The Greens are pushing to ban outdoor corporate advertising in Canberra if they continue to hold the balance of power after the upcoming election.

The Greens’ vision for an ad-free city will ban roadside electoral advertising, introduce offences for roadside ads on illegally parked or idling cars, and remove any illegal billboards.

Ads inside and outside buses will be rolled back, as will ads at bus stops. The current Adshel contract, signed in 2006, which gives the company advertising rights in exchange for managing, maintaining and cleaning bus shelters, will also end. The contract is set to expire in 2022.

Public interest communication, such as COVID-safe signage, the promotion of community events and the ‘rainbow bus’ will still be permitted under the changes.

READ MORE: Greens want cleaner elections with call for ban on roadside signs

Business and investment portfolio split under re-elected Labor government

The Canberra Liberals have criticised Labor’s proposal to split the business and regulatory service portfolios, saying creating a new title will not change anything.

The current portfolio rests with Attorney-General Gordon Ramsay, but will presumably be held by two separate minister’s if split.

Chief Minister Andrew Barr made the call to split the portfolio just days after Singapore Airlines announced it would permanently withdraw flights between Canberra and Singapore at the start of the week.

Andrew Barr

Chief Minister Andrew Barr will split the business and regulatory service portfolios if re-elected. Photo: Thomas Lucraft.

The withdrawal prompted ACT Executive Director of the Property Council of Australia Adina Cirson to call for “a single Business Minister devoted full-time to the business of promoting business in the ACT”.

The Canberra Business Chamber welcomed the announcement after calling for a dedicated business minister in its budget wishlist back in October 2019.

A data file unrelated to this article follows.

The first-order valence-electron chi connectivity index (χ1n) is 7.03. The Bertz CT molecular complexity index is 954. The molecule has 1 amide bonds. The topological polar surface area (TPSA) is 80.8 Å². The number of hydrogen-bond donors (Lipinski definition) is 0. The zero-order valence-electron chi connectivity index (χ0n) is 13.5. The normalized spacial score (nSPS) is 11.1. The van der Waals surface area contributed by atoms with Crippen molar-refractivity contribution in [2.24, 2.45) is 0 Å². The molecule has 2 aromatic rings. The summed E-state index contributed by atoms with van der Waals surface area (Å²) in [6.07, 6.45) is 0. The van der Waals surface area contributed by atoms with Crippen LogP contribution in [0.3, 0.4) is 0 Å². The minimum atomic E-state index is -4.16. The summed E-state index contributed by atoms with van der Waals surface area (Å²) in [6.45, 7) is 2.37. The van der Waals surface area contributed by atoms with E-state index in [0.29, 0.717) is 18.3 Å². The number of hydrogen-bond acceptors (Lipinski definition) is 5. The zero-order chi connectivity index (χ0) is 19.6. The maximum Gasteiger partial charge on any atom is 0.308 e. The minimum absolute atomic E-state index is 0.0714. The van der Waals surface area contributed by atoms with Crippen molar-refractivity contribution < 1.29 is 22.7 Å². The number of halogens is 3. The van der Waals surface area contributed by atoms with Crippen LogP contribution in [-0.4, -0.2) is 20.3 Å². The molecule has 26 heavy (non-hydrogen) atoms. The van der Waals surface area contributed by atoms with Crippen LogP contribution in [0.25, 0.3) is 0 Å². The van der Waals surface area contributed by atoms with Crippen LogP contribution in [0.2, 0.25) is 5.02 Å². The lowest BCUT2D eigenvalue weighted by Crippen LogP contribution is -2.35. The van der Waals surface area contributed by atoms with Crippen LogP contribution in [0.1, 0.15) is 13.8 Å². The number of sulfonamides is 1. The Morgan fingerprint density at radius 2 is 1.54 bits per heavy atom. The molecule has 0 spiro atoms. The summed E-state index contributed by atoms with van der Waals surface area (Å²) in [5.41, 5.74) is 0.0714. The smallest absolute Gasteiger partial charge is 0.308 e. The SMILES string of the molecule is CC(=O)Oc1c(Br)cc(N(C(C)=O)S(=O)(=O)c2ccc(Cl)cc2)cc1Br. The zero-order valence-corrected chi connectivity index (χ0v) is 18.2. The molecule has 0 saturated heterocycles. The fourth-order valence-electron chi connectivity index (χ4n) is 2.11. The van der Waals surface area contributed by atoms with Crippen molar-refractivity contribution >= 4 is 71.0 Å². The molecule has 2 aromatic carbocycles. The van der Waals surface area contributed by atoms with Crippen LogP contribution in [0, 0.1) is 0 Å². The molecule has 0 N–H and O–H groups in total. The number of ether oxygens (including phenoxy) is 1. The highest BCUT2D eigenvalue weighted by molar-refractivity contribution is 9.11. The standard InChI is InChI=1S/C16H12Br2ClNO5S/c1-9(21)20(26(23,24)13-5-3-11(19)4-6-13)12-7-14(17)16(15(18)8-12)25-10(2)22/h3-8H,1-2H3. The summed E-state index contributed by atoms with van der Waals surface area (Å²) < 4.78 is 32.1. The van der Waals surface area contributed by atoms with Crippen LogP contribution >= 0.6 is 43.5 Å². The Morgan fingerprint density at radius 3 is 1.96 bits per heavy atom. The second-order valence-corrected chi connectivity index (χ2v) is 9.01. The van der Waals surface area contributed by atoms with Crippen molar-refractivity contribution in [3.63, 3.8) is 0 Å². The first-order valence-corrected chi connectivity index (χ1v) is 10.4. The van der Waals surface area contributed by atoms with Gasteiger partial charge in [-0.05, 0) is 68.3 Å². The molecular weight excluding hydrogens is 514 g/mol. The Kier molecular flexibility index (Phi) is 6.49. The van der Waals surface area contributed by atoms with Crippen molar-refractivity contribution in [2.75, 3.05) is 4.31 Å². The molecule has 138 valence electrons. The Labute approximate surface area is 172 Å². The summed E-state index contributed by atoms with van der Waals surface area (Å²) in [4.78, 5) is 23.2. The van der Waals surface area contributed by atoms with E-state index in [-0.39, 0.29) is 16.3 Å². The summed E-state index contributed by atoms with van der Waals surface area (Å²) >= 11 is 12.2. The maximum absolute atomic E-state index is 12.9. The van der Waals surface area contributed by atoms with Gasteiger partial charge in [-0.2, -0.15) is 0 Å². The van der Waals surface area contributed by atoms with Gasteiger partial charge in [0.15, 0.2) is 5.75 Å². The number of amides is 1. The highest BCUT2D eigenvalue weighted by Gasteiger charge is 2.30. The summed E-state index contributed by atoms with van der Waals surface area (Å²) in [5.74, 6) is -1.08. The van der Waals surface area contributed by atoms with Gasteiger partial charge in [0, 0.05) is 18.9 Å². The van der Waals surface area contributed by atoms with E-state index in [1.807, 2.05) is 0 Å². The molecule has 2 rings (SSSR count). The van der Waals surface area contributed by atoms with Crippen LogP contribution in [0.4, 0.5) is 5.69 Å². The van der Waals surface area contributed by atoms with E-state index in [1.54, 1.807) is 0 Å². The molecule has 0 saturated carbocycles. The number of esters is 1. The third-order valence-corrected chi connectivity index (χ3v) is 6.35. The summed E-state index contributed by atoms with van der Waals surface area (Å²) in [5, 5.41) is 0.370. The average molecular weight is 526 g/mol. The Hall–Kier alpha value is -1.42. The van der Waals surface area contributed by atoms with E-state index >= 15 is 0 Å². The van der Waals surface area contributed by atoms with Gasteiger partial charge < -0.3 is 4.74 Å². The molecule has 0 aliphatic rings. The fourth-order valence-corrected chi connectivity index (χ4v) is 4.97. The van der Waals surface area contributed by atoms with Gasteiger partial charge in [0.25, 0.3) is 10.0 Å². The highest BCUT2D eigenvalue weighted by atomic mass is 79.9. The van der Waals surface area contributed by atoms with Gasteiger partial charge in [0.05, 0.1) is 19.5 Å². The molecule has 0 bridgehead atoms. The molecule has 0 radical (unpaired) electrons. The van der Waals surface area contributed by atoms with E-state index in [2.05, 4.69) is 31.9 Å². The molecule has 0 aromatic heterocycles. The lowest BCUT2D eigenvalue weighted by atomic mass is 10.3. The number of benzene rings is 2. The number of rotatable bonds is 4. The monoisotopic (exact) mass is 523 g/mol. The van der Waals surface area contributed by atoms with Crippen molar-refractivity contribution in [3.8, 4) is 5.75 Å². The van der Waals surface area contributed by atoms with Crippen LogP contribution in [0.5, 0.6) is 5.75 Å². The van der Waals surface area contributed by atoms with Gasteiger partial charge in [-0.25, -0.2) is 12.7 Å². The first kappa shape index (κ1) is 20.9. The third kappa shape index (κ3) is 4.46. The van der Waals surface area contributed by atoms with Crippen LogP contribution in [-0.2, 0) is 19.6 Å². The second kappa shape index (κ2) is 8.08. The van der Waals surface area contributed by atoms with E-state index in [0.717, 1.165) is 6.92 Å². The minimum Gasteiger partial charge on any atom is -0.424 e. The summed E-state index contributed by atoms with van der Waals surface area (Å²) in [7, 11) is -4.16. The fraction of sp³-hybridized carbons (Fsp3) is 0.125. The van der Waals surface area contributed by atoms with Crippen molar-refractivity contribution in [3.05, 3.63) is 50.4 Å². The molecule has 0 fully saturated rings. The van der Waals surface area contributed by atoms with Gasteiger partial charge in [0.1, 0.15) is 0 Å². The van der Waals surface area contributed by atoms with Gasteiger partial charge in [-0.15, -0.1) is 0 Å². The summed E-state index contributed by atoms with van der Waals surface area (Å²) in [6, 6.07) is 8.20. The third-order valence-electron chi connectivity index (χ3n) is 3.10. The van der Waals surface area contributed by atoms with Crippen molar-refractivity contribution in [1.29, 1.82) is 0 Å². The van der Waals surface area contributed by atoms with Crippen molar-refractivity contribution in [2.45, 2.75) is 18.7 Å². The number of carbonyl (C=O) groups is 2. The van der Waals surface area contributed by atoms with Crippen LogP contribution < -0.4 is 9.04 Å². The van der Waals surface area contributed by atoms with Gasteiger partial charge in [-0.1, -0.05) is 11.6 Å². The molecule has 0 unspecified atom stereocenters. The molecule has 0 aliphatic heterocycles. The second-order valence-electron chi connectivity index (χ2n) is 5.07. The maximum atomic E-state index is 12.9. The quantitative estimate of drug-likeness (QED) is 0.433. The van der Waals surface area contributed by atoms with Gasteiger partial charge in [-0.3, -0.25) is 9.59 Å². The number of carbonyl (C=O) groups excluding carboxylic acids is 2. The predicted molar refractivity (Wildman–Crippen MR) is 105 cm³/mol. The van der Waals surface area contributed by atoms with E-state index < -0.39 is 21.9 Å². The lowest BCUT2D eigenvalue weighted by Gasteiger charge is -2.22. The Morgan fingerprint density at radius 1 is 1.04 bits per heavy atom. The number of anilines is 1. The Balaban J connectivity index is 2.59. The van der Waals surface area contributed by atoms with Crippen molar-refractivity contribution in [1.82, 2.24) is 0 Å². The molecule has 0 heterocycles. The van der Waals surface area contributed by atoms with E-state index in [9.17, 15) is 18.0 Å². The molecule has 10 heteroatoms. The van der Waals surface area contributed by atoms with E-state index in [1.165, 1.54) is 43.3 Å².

Canberra Progressives promise more professional artists in ACT schools

Grants of up to $10,000 to bring professional artists into Canberra schools for 20 days will be brought in if the Canberra Progressives gain enough seats in October.

The program will support between 50 and 150 artists and schools every year, according to the policy.

ACT artists will be embedded in the classes of primary school children and up to Year 10. All schools will be able to apply annually for the program.

Simplified penalties

The Belco Party has promised to reduce the late payment interest rate from 8.1 per cent to no greater than half a per cent higher than the RBA cash rate.

Every ACT vehicle will also get one free trip to the tip each month and each household will be able to register two pets for free.

You can keep up to date with the RiotACT!’s election coverage here.

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4 Responses to Campaign Trail: More affordable housing, $15 million to remove hazardous materials and an ads ban
thebscaller thebscaller 3:59 pm 21 Sep 20

What garbage the libs are peddling with this one. Nonsense that this would happen if and it won’t happen, the liberals are elected to govern. If they were elected I’d be betting on them coming out and saying the budget is in such a mess cause of labour we simply can’t do it.
Mark Parton should put a sock in it with his gimmicks and such an original slogan of “there is a better way”

HiddenDragon HiddenDragon 7:17 pm 18 Sep 20

“The Greens’ vision for an ad-free city will ban roadside electoral advertising, introduce offences for roadside ads on illegally parked or idling cars, and remove any illegal billboards.”

Because Canberra can never be too bland, and also because it’s always far better to employ people on the public payroll to stop other people from doing things than it is to let people do things with their own money which might create non-government jobs.

    russianafroman russianafroman 1:02 pm 19 Sep 20

    Not about making the city “bland”. It’s about limiting pollution. I don’t see how “using their own money” is a valid argument in favour of pollution. Overall your comment isn’t very convincing.

Beau Locks Beau Locks 6:39 pm 18 Sep 20

Libs’ housing plan works out at to $83k a house. Even assuming housing providers borrowed on top of that, the income stream from rent wouldn’t cover the difference. It’s nonsense.